After you quit, did you ever talk to your successors about the fraud?
I never really had any conversations with them. I moved 250 miles away. Occasionally I’d be in Birmingham and I would run into somebody and they would always say, “You left at a good time.” By 2003 I was living under the assumption that the fraud had ceased and everything was OK. It was a huge surprise to me when it was reported that the fraud had continued for all those years. I was amazed that it had gone on that long — I didn’t think it could.
Weston Smith finally blew the whistle. Do you regret not having done so yourself?
The correct thing I should have done was, at the critical point when we weren’t going to make our numbers, I should have said no [to any illegal actions]. If I got fired, I got fired. Once you actually commit fraud and have blood on your hands, getting out of the trap is very difficult.
Today you travel to business schools and talk to students about your experience at HealthSouth. What do you hope to accomplish?
I’m trying to turn a big negative into a positive, because there is such a need for ethics in the business world today, and I’m in a unique position to talk about it. If we can teach college students that they’re going to face these kinds of temptations every day in the business world, we can make a difference.
Some people ask, Can you really teach ethics? I’ve been using the example of the pilot [Chesley Sullenberger] who landed the plane in the Hudson River [in January]. He was able to do it because he had trained all his life how to do it. It was almost instinctive. When you’re faced with the decision whether to commit fraud or not, you are in a crisis. And if you have ethical training to fall back on, it will help you in that situation. If we start pointing out to students that there are people out there who will push you to commit fraud, that there are tremendous pressures on finance managers to do things that are inappropriate, then hopefully the day they’re in that situation they will do the right thing.
Do you think your presentations are effective?
I’m told by professors who are trying to teach ethics that they are effective. I hope they are. One thing I stress is to look beyond executive rhetoric and try to understand the true nature of a company’s culture. If you get a feeling that something isn’t right, it may not be.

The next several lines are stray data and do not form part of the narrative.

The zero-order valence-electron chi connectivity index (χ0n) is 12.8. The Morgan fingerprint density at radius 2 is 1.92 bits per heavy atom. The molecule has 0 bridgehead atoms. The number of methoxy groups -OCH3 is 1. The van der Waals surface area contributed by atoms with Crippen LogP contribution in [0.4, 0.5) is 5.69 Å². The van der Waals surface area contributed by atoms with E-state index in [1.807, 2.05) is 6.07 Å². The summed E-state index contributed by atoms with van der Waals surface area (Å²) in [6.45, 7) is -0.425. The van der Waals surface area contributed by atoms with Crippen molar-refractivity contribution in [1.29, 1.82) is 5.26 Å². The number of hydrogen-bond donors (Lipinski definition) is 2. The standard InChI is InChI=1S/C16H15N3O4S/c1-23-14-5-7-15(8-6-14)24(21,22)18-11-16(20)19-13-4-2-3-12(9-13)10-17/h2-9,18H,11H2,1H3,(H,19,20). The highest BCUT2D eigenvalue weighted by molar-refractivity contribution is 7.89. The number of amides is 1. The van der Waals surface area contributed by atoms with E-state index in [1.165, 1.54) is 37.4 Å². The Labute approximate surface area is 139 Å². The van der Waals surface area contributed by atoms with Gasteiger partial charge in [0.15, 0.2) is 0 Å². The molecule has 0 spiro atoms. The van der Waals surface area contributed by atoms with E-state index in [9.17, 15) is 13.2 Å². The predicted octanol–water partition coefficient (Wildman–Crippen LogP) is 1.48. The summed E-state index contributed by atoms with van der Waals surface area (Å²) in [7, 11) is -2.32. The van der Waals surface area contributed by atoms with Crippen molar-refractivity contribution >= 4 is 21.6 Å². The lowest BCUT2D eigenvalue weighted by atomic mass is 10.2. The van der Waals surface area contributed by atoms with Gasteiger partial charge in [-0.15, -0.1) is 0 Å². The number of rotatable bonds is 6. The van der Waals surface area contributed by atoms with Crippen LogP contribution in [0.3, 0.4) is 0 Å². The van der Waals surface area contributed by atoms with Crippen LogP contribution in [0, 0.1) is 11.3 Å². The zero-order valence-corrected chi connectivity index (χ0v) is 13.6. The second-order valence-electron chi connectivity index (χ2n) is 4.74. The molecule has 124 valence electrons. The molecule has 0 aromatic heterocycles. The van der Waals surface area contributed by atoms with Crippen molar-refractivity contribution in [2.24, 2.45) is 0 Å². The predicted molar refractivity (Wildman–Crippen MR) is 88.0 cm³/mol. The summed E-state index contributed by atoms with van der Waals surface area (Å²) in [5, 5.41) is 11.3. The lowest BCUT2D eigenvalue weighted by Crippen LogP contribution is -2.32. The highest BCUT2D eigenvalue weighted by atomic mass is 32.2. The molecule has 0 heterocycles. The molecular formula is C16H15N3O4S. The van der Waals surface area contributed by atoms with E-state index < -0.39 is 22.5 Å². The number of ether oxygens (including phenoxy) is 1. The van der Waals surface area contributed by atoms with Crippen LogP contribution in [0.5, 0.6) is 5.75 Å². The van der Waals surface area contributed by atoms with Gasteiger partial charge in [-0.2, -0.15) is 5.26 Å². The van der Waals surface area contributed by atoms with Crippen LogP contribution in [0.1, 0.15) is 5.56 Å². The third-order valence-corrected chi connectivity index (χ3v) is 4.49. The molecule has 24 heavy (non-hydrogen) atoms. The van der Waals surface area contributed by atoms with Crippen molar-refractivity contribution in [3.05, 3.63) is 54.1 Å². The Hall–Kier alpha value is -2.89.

What kinds of questions do students ask?
I get a lot of questions about Sarbanes-Oxley. Do I think it will prevent these kinds of things? I believe that Sarbanes-Oxley is what made Weston Smith blow the whistle. He had [moved up to CFO], and the counsel for the company, who didn’t know about the fraud, explained to him what Sarbanes-Oxley meant.
What’s life like for you now?
It’s actually pretty good, even though I basically have no wealth now. I’m just back to being an ordinary guy. I went back to college and took a two-year certificate program in turf management. I have a lawn-service business — it’s one man and a lawn mower. I’m cutting grass and doing public speaking and working on a book about my experiences.
Are you at peace with yourself?
I am. My marriage survived through it all. People seem to respect what I’m doing in my speaking. It’s sad, though, and I tell people this: I was a founder of one of the most successful health-care companies in the history of the United States. Today HealthSouth is trading on the New York Stock Exchange and doing well. But I won’t be remembered for that. I will be remembered as one of the guys who committed the fraud. That hurts, and it hurt my family a lot. But, you know, you heal over time, and I’m OK today.